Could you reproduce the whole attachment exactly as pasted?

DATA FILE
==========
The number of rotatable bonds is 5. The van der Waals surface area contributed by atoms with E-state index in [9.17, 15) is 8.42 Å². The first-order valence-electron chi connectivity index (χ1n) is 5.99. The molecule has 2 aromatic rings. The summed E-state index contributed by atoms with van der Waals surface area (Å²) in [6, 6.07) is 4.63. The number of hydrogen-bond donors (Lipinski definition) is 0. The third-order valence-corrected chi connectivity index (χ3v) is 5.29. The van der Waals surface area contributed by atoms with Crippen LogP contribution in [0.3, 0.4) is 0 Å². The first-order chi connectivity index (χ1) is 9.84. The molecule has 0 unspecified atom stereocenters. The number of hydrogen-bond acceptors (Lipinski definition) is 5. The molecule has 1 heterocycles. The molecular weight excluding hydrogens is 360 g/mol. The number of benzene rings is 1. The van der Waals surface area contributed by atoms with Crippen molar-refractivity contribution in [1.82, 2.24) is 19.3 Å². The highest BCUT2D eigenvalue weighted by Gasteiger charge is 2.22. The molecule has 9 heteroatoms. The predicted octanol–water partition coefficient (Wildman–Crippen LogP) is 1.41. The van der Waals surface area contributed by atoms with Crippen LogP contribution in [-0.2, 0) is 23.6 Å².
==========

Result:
The number of rotatable bonds is 5. The van der Waals surface area contributed by atoms with E-state index in [9.17, 15) is 8.42 Å². The first-order valence-electron chi connectivity index (χ1n) is 5.99. The molecule has 2 aromatic rings. The summed E-state index contributed by atoms with van der Waals surface area (Å²) in [6, 6.07) is 4.63. The number of hydrogen-bond donors (Lipinski definition) is 0. The third-order valence-corrected chi connectivity index (χ3v) is 5.29. The van der Waals surface area contributed by atoms with Crippen LogP contribution in [0.3, 0.4) is 0 Å². The first-order chi connectivity index (χ1) is 9.84. The molecule has 0 unspecified atom stereocenters. The number of hydrogen-bond acceptors (Lipinski definition) is 5. The molecule has 1 heterocycles. The molecular weight excluding hydrogens is 360 g/mol. The number of benzene rings is 1. The van der Waals surface area contributed by atoms with Crippen molar-refractivity contribution in [1.82, 2.24) is 19.3 Å². The highest BCUT2D eigenvalue weighted by Gasteiger charge is 2.22. The molecule has 9 heteroatoms. The predicted octanol–water partition coefficient (Wildman–Crippen LogP) is 1.41. The van der Waals surface area contributed by atoms with Crippen LogP contribution in [-0.2, 0) is 23.6 Å².